We’ve become accustomed to seeing the acronyms CEO and CFO among job titles at most municipalities and other corporations. But there’s a new one on its way: CRO. Toronto, Montreal, Calgary and Vancouver have each appointed someone to that job. So have dozens of other major cities around the world. What exactly does a CRO do? According to 100 Resilient Cities (100RC), pioneered by the Rockefeller Foundation, a CRO is a top-level adviser who reports directly to the city’s mayor.
Seventeen years ago, I had the pleasure of meeting and interviewing Georgina Rideout Seeley. I met her in 2000, just before Remembrance Day. Although she was 81, she teased, laughed and joked like she was in her 20s. For two weeks, I tried to persuade her to let me tell her story. Finally, she relented and I met her in her kitchen in west London. Georgie told me of her youth in the Maritimes, her nursing training in Toronto, and her romance with a young airman named Murray Seeley.
The barista at the coffee shop in south London was dressed for Halloween. On her head was a pair of black kitten ears fixed to a headband. On each cheek, she’d drawn three black whiskers that extended from her upper lip. I ordered my regular: a tall decaf with room for dairy. She took my order, then glanced back. “Have you just been at a campfire or something?” she asked, trying to be polite. Apparently, I was stinking up the joint. “No,” I said. “I’ve just finished my shift at a picket line.
@RealMLorentz@RachelleiCooper Disagree, Mark. A) Semesters will be elongated into January and April (maybe May); B) Demographics indicate smaller class sizes ahead; C) Yes, some students will have to be won back, but that's manageable.
Muck Rack makes it simple to find people, tweets, or articles that mention any name, keyword, company, hashtag etc. We've compiled this guide to help you make the most of your search.
Selecting a term
Start searching tweets, articles from media outlets, articles mentioned in tweets, journalists'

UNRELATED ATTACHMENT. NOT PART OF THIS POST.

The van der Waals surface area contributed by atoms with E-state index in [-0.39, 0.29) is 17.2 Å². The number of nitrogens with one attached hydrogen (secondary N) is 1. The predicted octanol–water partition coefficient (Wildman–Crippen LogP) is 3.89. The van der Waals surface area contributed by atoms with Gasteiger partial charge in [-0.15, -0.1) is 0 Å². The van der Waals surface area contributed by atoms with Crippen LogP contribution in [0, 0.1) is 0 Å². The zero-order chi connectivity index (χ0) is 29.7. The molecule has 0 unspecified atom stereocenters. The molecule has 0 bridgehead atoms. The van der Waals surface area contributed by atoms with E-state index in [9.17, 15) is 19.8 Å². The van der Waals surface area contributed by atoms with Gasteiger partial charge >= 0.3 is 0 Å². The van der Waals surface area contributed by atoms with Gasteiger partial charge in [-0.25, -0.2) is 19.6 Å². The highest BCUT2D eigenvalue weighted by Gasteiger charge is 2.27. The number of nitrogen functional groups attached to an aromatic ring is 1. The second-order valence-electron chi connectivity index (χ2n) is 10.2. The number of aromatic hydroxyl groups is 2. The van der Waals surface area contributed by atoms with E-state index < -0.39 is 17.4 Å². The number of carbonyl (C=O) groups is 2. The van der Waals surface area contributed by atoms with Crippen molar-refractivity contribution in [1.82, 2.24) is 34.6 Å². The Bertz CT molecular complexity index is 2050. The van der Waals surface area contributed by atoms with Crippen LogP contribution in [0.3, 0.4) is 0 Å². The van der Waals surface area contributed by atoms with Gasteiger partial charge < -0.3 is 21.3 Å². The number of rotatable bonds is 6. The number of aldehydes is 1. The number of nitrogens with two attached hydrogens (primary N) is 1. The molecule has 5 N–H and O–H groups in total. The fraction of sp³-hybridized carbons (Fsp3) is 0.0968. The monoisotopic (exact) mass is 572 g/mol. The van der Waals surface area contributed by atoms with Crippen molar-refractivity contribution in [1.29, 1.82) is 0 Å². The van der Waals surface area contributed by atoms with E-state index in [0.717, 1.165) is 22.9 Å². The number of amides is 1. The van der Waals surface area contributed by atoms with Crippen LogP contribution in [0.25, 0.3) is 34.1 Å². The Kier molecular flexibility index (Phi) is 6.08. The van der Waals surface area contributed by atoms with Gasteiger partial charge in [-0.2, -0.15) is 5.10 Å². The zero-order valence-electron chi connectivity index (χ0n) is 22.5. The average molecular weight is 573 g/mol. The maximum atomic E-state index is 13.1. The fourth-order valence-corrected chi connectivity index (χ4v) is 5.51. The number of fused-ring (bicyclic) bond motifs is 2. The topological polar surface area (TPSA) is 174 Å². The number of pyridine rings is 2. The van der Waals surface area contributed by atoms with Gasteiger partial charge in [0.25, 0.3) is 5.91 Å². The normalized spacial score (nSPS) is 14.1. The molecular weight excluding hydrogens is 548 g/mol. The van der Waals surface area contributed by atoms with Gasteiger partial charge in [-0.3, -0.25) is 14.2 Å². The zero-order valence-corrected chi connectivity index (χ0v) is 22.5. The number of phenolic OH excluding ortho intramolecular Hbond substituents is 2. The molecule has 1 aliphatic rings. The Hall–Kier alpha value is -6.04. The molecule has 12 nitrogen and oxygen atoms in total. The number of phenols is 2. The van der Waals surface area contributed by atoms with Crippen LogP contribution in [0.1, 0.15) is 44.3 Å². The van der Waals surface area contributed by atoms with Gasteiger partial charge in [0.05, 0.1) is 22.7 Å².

names, titles and bios with some suggested searches:
Companies or Topics (e.g. iPhone, Microsoft)
Phrases (e.g. "cloud computing") — use quotes to keep the terms together
Twitter handles (e.g. @username) — returns those who have mentioned or replied to
Names (e.g. "David Pogue")
Hashtags (e.g. #sxsw, #london2012)
Bio details (e.g. vegan, Olympics, father)
Muck Rack's Advanced Search allows for many boolean operators.
Find results that mention multiple specified terms, use AND or
+. For example, ensure each result contains both Elon Musk and Mark Zuckerberg by
searching Musk AND Zuckerberg or Musk + Zuckerberg.
Use the operators OR or , to broaden your search when you'd like either of
multiple terms to appear in results. (This is the default behavior of our search when no operators
are used). For example, results will contain either cake or cookie by searching cake OR cookie or cake,cookie
Use NOT or - to subtract results from your search. For
example, searching Disney will yield results about the Walt Disney Company as well as Walt Disney
World Resort. To exclude mentions of Disney World, search for Disney -World or Disney
When using one of these operators with a phrase, enclose it in quotation marks. For example, you can
find results about smartphones excluding Apple's iPhone 4S by searching smartphone -"iPhone
Exact case matching or punctuation
If you're searching for a brand name or keyword that relies on specific punctuation marks or capitalization, you can
find results that match your exact query by adding matchcase: before the keyword you're searching for, like matchcase:E*TRADE .
Use parentheses to separate multiple
boolean phrases. For example, to find journalists talking about having fun in Disney World or
Disneyland, search for ("disney world" OR disneyland) AND fun.
An asterisk can be used to search for any variation of a root word truncated by the asterisk. For example, searching for admin* will return results for administrator, administration, administer, administered, etc.
A near operator is an AND operator where you can control the distance between the words. You can vary the distance the near operation uses by adding a forward slash and number (between 0-99) such as strawberries NEAR/10 "whipped cream", which means the strawberries must exist within 10 words of "whipped cream".